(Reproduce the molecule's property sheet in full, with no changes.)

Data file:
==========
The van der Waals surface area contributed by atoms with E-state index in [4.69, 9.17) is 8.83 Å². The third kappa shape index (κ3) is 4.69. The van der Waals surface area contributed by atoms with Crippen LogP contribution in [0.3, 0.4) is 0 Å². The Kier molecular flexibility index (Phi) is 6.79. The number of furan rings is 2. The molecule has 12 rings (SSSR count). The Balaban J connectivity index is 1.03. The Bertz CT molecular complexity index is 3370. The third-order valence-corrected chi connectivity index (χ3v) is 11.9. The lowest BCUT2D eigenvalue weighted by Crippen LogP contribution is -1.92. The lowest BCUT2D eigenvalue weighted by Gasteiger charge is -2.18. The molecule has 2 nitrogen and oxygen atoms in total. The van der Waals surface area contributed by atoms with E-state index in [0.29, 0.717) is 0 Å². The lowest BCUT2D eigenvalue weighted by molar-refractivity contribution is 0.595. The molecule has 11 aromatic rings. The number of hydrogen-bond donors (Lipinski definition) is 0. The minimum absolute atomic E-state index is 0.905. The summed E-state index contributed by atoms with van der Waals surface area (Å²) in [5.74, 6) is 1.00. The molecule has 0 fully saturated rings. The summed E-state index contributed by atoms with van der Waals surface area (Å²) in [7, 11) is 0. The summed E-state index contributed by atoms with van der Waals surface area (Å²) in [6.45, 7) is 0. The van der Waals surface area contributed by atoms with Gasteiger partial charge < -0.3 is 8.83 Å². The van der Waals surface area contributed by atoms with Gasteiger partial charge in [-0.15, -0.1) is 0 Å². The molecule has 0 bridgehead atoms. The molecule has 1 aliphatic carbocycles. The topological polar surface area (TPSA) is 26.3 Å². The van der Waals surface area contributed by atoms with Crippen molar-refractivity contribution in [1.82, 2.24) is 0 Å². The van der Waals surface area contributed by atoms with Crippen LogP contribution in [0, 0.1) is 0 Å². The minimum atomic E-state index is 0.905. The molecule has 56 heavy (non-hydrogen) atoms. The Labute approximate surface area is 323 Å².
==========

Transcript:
The van der Waals surface area contributed by atoms with E-state index in [4.69, 9.17) is 8.83 Å². The third kappa shape index (κ3) is 4.69. The van der Waals surface area contributed by atoms with Crippen LogP contribution in [0.3, 0.4) is 0 Å². The Kier molecular flexibility index (Phi) is 6.79. The number of furan rings is 2. The molecule has 12 rings (SSSR count). The Balaban J connectivity index is 1.03. The Bertz CT molecular complexity index is 3370. The third-order valence-corrected chi connectivity index (χ3v) is 11.9. The lowest BCUT2D eigenvalue weighted by Crippen LogP contribution is -1.92. The lowest BCUT2D eigenvalue weighted by Gasteiger charge is -2.18. The molecule has 2 nitrogen and oxygen atoms in total. The van der Waals surface area contributed by atoms with E-state index in [0.29, 0.717) is 0 Å². The lowest BCUT2D eigenvalue weighted by molar-refractivity contribution is 0.595. The molecule has 11 aromatic rings. The number of hydrogen-bond donors (Lipinski definition) is 0. The minimum absolute atomic E-state index is 0.905. The summed E-state index contributed by atoms with van der Waals surface area (Å²) in [5.74, 6) is 1.00. The molecule has 0 fully saturated rings. The summed E-state index contributed by atoms with van der Waals surface area (Å²) in [7, 11) is 0. The summed E-state index contributed by atoms with van der Waals surface area (Å²) in [6.45, 7) is 0. The van der Waals surface area contributed by atoms with Gasteiger partial charge < -0.3 is 8.83 Å². The van der Waals surface area contributed by atoms with Gasteiger partial charge in [-0.15, -0.1) is 0 Å². The molecule has 0 bridgehead atoms. The molecule has 1 aliphatic carbocycles. The topological polar surface area (TPSA) is 26.3 Å². The van der Waals surface area contributed by atoms with Crippen molar-refractivity contribution in [1.82, 2.24) is 0 Å². The van der Waals surface area contributed by atoms with Crippen LogP contribution in [0, 0.1) is 0 Å². The minimum atomic E-state index is 0.905. The molecule has 56 heavy (non-hydrogen) atoms. The Labute approximate surface area is 323 Å².